The article discusses the activities during the period of late Stalinism of Justas Paleckis, the chairman of the Presidium of the Supreme Council of Soviet Lithuania. The paper puts forward the premise that from 1944 to 1953, Paleckis balanced between indigenous (local) communism and attitudes characteristic of some Central European national communists. To be more precise, he tried to emphasise the specifics of the historical development of Lithuania, and its differences from other Soviet republics, in which the formation of the Soviet regime started earlier. According to him, its tradition of statehood made Lithuania a unique republic, and this circumstance should be taken into account when making Lithuania Soviet. Paleckis was convinced that in order to make Soviet rule more attractive to the Lithuanians, it was necessary to cooperate with the nation’s cultural elite, that is, with the interwar Lithuanian intelligentsia. In his writings and speeches, he tried to merge organically the liberation of the Lithuanian nation from the ‘yoke’ of the exploiters, with the no less important liberation from the ‘national yoke’ or national revival of the Lithuanians. Social and national ‘liberation’, according to him, was crowned with the establishment of the socialist order in Lithuania. This ‘organic’ understanding of history was characteristic of other national communists in Central Europe. Finally, Paleckis tried to incorporate national elements into the system of symbols in Soviet Lithuania. The Lithuanianisation of symbols of Soviet rule was meant to strengthen the legitimacy of the authorities. However, this analysis shows that the Lithuanian Party leadership did not support Paleckis’ ideas and efforts. He was often strongly criticised in communist forums. It can be argued that in the period of late Stalinism, the ‘window of opportunity’ for national communism in Lithuania was finally closed. Tendencies towards unification and Russification became increasingly prevalent in politics. Thus, in this political-cultural context, Paleckis represented the type of communist that could be called an indigenous Lithuanian communist.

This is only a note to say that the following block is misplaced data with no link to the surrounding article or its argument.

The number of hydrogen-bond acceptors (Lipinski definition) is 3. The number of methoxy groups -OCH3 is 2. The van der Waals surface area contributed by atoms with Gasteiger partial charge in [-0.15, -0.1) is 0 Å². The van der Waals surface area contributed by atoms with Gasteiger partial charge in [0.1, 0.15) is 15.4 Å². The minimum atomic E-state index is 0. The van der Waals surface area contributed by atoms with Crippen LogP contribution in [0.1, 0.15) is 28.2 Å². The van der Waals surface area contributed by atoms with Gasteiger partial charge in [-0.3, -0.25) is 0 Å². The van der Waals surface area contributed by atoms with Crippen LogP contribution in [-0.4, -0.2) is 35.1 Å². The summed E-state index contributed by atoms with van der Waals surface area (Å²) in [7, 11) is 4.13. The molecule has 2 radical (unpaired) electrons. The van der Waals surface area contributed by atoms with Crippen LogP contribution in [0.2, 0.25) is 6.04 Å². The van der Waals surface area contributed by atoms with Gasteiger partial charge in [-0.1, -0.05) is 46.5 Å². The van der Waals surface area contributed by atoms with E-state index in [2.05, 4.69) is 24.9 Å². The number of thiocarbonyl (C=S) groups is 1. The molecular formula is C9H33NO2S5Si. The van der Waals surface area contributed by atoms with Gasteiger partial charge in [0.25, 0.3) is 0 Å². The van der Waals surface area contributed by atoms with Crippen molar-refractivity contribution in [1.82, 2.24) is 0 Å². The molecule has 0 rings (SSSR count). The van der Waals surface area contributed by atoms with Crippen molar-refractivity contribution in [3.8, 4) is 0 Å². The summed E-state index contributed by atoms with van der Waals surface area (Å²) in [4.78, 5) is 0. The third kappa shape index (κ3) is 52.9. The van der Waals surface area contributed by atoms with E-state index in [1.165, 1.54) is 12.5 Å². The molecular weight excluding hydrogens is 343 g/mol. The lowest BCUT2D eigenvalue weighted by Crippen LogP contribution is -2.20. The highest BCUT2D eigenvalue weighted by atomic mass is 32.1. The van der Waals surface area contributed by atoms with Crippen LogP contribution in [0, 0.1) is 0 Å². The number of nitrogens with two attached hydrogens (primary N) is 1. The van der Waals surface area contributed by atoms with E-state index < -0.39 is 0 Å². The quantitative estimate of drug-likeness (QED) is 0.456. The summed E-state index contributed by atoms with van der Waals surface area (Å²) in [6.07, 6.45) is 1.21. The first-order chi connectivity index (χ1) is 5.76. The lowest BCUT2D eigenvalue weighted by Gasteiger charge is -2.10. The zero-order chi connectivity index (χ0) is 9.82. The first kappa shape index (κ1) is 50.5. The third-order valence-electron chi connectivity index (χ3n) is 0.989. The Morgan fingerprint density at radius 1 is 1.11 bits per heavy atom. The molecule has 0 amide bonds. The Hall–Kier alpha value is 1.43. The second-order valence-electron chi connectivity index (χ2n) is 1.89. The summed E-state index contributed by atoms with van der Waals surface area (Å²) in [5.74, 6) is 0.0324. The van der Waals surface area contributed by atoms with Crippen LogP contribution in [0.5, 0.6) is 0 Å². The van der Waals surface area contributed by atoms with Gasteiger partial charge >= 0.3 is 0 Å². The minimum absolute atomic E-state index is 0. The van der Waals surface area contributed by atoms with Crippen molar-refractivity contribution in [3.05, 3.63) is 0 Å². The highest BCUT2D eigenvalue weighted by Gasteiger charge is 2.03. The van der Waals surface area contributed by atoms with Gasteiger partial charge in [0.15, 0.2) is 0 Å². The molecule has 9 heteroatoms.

The article deals with several closely related problems. Firstly, it presents a concise analysis of the particulars of the formation of the Lithuanian intelligentsia – a modern social élite in the country. It is maintained that in Lithuania (as well as in the other states of Central and Eastern Europe) the intelligentsia’s special role in society was conditioned by its modernization process and the level of its development and manifestation in public life. It was no accident that the pattern of the national ideal, shaped by the intelligentsia, as well as the proposed programme for the modernization of society were of ethnocentric nature.
The second half of the study relates to the project for modernizing society, offered by Vincas Kudirka, a prominent figure in the Lithuanian national movement, a publicist and publisher. It was his belief, supported by many other Lithuanian intellectuals, that the processes of modernization – its social and economic development had to entail and presuppose the development of national self-consciousness. The proposed programme was intended for the lowest and most numerous social layer the peasantry, and it actually expressed that group’s interests. At the same time the modernization programme contained contradictions, acquired ethnocentric features and in future was liable to encourage social and ethnic tensions.
This article briefly discusses traditional interpretations of the principle of national self-determination declared by President Woodrow Wilson. It is believed that the principle of national self-determination cannot be interpreted in isolation from specific historical conditions under which it was declared and implemented. Until the First World War the self-determination of nations was perceived more like the right to choose their (democratic) form of government (‘internal self-determination’). During the war years the ‘external’ aspect of self-determination gained dominance, i.e. the right of a nation to be free from any ‘alien’ rule. Thus, technically the principle of self-determination of nations was supposed to mean both consolidation of national consciousness and democratization of society. However, implementation of the principle demonstrated that national self-determination might become a threat to democracy.